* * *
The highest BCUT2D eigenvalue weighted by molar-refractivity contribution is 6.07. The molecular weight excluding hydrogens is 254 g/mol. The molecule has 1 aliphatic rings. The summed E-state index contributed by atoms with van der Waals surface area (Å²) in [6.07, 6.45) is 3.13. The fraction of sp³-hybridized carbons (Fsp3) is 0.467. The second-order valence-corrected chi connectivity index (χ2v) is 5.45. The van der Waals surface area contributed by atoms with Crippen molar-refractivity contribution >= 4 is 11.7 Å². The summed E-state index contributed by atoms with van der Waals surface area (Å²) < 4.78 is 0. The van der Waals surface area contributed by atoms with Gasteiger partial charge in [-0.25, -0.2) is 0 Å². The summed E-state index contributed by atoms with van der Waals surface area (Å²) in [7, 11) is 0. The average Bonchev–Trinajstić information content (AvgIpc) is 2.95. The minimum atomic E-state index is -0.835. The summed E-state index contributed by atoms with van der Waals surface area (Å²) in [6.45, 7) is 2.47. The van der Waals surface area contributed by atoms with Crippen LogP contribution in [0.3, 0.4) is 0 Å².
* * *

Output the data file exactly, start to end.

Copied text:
The highest BCUT2D eigenvalue weighted by molar-refractivity contribution is 6.07. The molecular weight excluding hydrogens is 254 g/mol. The molecule has 1 aliphatic rings. The summed E-state index contributed by atoms with van der Waals surface area (Å²) in [6.07, 6.45) is 3.13. The fraction of sp³-hybridized carbons (Fsp3) is 0.467. The second-order valence-corrected chi connectivity index (χ2v) is 5.45. The van der Waals surface area contributed by atoms with Crippen molar-refractivity contribution >= 4 is 11.7 Å². The summed E-state index contributed by atoms with van der Waals surface area (Å²) < 4.78 is 0. The van der Waals surface area contributed by atoms with Gasteiger partial charge in [-0.25, -0.2) is 0 Å². The summed E-state index contributed by atoms with van der Waals surface area (Å²) in [7, 11) is 0. The average Bonchev–Trinajstić information content (AvgIpc) is 2.95. The minimum atomic E-state index is -0.835. The summed E-state index contributed by atoms with van der Waals surface area (Å²) in [6.45, 7) is 2.47. The van der Waals surface area contributed by atoms with Crippen LogP contribution in [0.3, 0.4) is 0 Å².